Netanyahu, short on time

Israeli protesters demand social reforms from a government obsessed with the Palestinians

Benjamin Netanyahu's government in Israel has decided to create a commission to address the demands of thousands of Israelis who last weekend filled the country's streets calling for improved social policies and, in particular, access to decent housing. This widespread protest in Israel has come at a delicate moment for the governing coalition, since it opens an internal front just when, on the external diplomatic front, an initiative which Netanyahu has been trying to stop at all costs may prosper in spite of his efforts: the declaration of a Palestinian state by the United Nations.

The demonstrations of those who have already come to be known as the Israeli Indignation movement show that the conflict with the Palestinians has ceased to function as an overriding factor of Israeli cohesion, to which all other problems besetting the country took second place.

The habitual government rhetoric about the exterior enemy, which has long served as a smokescreen, can now no longer hide the fact that the Israelis expect of their government not only security, but also a more effective handling of the day-to-day issues which most affect them. In Tel Aviv and other cities people have come out in the street not to clamor for anything to do with peace or war, but to draw attention to general living conditions that are becoming more and more degraded.

The demonstrators preferred not to take any well-defined position on the occupation of Palestinian territory, being aware that this might be a cause of division among them. But they do complain that the policy of gradually encroaching settlements in the West Bank being carried out by the government, bent on illegally colonizing a territory that does not belong to it, gravely distorts the Israeli state's capacity to cope with the problem of housing.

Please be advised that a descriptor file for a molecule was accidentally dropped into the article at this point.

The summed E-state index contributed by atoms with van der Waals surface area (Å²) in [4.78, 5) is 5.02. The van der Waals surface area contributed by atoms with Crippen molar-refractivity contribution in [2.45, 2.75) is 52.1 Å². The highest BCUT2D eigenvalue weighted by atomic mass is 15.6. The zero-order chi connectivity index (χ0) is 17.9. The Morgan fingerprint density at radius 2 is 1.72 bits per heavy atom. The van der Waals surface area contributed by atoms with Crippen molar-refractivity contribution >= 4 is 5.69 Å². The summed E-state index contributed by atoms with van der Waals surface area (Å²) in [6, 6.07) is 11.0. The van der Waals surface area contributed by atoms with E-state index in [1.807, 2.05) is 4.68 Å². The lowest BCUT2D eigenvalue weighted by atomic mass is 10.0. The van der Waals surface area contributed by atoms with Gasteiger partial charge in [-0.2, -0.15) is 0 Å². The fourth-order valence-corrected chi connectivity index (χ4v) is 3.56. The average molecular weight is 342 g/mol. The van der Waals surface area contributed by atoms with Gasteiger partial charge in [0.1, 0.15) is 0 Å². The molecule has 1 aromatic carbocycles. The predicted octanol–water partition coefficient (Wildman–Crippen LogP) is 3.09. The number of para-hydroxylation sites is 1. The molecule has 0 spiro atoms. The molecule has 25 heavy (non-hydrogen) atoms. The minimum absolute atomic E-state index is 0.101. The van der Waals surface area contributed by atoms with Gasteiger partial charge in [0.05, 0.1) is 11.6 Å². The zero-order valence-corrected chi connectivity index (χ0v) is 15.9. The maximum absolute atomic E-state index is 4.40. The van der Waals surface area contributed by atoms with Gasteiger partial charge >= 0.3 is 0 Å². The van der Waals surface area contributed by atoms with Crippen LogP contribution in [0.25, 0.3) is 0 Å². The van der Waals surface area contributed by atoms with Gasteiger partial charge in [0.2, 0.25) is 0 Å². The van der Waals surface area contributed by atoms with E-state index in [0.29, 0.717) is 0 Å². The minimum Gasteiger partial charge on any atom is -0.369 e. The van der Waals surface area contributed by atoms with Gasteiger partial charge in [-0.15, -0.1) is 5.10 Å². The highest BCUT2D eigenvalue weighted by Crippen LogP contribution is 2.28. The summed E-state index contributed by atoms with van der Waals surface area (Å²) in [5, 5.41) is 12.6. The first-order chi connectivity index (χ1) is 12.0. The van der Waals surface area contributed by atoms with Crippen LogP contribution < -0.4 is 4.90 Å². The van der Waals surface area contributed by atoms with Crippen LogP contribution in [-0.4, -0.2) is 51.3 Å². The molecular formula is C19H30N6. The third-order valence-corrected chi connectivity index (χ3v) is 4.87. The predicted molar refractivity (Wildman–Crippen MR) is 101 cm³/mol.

The opposition accuses the government of lacking any strategy other than that of stalling for time, and rightly so. Netanyahu, indeed, needs time if the coalition that keeps him in power is not to break up under the many pressures to which it is being subjected. He also needs time if the simmering internal protests are not to overlap with what may happen in September, whether or not the bid to declare a Palestinian state is successful. And lastly, he needs time because the only objective on which the various forces that make up his government seem to be in agreement is that of staying in power.

Unsure of what to do, the Israeli government is buying time at the cost of inaction - however much it has endeavored to conceal this inaction behind a façade of emphatic rhetoric, or of commissions such as the one recently created to appease a wave of protests on a scale heretofore unknown in Israel.

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